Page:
and that fears are in turn based on identifying the body and mind as the self. It is suggested. Sutta- 16 . the Buddha gives two kinds of answer. in other words. But can the conclusion also be drawn that certain kinds of belief are said to reinforce and perpetuate the very fears upon which they are based? If this can be said. psychology and thanatology do no good in a person’s search for imperturbable mental freedom. and such a life is easier for monks to achieve than it is for people with families. for Buddhism to be doctrinally pluralistic. The person who fears death is naturally inclined to want to believe that there is life after death. then it can be said that these beliefs are not at all regarded in Buddhism as harmless and therefore are certainly not at all regarded as healthy.3 Recognition of a plurality of systems of belief? It has been argued that classical Buddhism acknowledged only one ultimate goal. But can the worst be said. doctrines concerning questions of cosmology. rituals are seen as a way of preserving the present order of things. Now the conclusion that can be drawn from this is that certain kinds of belief are said to be based on fears. The ﬁrst kind of answer has to do with why people adopt certain beliefs. then it can also be said with conﬁdence that classical Buddhism was no more pluralistic doctrinally than it was in other matters. that while seen as good by foolish people would be seen by the wise as having no ultimate value in contrast to the good of nibbna. namely. that according to classical Buddhism speculative doctrines actually do harm? If so. But from all this it still does not follow that only one system of beliefs can support the kind of behaviour necessary to attain the highest good. a all thoughts of self-identity and possession can in turn be achieved only by leading a morally responsible life. even in a life beyond the death of the present body. So what must be looked at now is how the plurality of cosmological views is regarded in classical Buddhist texts. It has already been pointed out that answers to the question concerning life after death are seen in Buddhism as being rooted in wishful thinking. The answers to such questions would have no bearing on the reasons for human discontent nor on the steps that must be taken to remove that discontent. When asked about this matter. although on the way to this ultimate good one might attain a number of worldly goods.4. It has also been argued that there is really only one way to achieve that ultimate good. But the person who comes to realize that neither the body nor the mind is the self loses all such fears and hence loses the need to answer the question of whether or not there is life after death. they cling to things as they were in the past and they begin to fear death. It might still be possible. even if it is teleologically and orthopractically uniform. whereas the person who fears the painful consequences of harmful actions is inclined to want to believe that there is no life after death. So the best that can be said is that. We have already discussed at some length in the passages above why the Buddha declined to give answers to a number of speculative questions about the origin and the size of the world and about life after death. according to the teachings of classical Buddhism. for example. and that is to abandon the thoughts “I am” and “I have” (ahamk¯ ra-mamak¯ ra). that people do religious rituals because as they grow older. such as good reputation. Giving up a . In several places in the Pali canon there are reports of dialogues in which people ask the Buddha why it is that people believe that performing sacriﬁces and performing other kinds of religious ritual will lead to a better life in a world beyond the present one.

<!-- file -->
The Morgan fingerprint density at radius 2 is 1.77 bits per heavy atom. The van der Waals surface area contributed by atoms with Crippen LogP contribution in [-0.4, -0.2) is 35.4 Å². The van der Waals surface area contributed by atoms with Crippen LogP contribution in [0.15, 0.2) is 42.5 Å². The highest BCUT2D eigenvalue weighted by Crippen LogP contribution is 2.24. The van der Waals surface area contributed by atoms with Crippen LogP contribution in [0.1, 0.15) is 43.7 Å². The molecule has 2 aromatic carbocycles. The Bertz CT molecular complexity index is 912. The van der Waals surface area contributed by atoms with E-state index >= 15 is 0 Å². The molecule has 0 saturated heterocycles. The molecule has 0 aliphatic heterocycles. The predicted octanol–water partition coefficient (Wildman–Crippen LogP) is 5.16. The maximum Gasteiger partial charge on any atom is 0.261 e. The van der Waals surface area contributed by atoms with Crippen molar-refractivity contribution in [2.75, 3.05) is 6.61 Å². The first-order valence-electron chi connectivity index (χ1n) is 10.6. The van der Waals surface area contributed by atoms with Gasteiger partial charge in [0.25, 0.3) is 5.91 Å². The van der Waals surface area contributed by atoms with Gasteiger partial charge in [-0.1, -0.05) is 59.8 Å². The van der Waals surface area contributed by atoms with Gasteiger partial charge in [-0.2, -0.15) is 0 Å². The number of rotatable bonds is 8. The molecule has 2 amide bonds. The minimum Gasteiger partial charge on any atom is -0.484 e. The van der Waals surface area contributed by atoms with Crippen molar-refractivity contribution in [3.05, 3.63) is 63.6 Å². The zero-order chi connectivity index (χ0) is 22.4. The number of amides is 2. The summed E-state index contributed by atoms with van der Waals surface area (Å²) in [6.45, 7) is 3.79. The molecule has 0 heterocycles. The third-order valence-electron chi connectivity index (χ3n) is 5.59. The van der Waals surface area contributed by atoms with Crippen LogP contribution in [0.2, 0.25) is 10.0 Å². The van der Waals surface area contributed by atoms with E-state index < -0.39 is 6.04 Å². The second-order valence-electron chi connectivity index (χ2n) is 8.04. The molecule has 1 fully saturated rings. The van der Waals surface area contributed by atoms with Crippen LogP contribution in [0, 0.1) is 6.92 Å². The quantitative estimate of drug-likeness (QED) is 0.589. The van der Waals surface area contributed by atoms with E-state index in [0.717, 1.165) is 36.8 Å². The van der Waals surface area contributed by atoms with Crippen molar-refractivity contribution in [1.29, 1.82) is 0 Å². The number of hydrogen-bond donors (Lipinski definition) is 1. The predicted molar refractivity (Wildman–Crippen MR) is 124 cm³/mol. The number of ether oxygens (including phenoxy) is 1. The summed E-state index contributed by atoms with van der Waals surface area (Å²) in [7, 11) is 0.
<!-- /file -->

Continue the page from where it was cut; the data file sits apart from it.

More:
most religious doctrines are said to have the effect of supporting the survival of the very kind of dysfunctional thinking that gave rise to them in the ﬁrst place. who had never intentionally harmed anyone in any way. The second kind of answer has to do with why people encourage their fellow human beings to adopt certain beliefs. then many hundreds of thousands of animals. In order to make money from these rituals. namely. declares in his Abhidharmako´a that nirv¯ na is the ultimate good and therefore ultimately the only worthy goal. for example. a a critical reﬂection (yoni´o manask¯ ra). The belief in the efﬁcacy of rituals. outside of the abhidharma tradition of Buddhism. livestock. 5 The situation in Sanskrit Buddhism On the question of Buddhist attitudes towards doctrinal or orthopractic pluralism. So we see here a conﬁrmation of the convictions found in a Pali Buddhism that 1) there is only one ultimate goal. ﬁne chariots and horses. of Buddhism. It can be said in general that according to classical Buddhism. and 3) there is only one method of arriving at that view. shows that. for example. are seen as arising out of superﬁcial thinking (yoniso manasik¯ ra) of the sort that accompanies the habit of a identifying oneself with the body and mind. It is suggested. indeed. which may optionally be preceded by the pracs a 17 . that Brahman males invented the belief in rituals for the purpose of making enough money to keep themselves surrounded by beautiful women. Vasubandhu.nip¯ ta 1043–1048. all for the sake of the Brahmans’ greed for money. or fear. at least not in the sense that pluralism has been deﬁned at the outset of this essay. were mercilessly put to death under the sword. the belief that there is no self (an¯ tmav¯ da). there is no signiﬁcant change in the Sanskrit literature of Indian Buddhism from what we have seen in the Pali literature. and he also declares that this ultimate freedom (moksa) is nowhere to be found outside . When people came to believe in these sacriﬁces. Religious doctrines. the belief in the efﬁcacy of rituals not only leads to the unnecessary suffering and destruction of innocent beings but also reinforces the greed for sensual pleasure that impedes the attainment of nibb¯ na. So once again it can only be cona cluded that religious beliefs of this kind are regarded as harmful and not at all healthy. in other words. 2) there is only a. namely. which is outlined in Sutta-nip¯ ta 299–315. or an unwillingness to face unpleasant realities. or vested interests. the Brahmans wrote hymns of praise to the gods and books of ritual performance. one outlook that is conducive to reaching that goal. s a. and it also warns that people who believe in rituals for this reason can never get beyond the realm of birth and death. most religious doctrines arise either out of ignorance. This answer. and they then convinced the wealthy and the powerful that they should sponsor the performance of sacriﬁces. nirv¯ na. and luxurious living quarters. The reason that this is so is that all traditions aside from Buddhism are undermined by their belief that one has a self (¯ tman). according a to the Buddha. namely. for example. in other words. outlines such an answer to the question of why people a do rituals. Such an attitude towards religious doctrines and their accompanied practices can hardly be called a form of religious pluralism. And having thus arisen. impedes the attainment of nibbna and so must be seen as harmful and not at all healthy.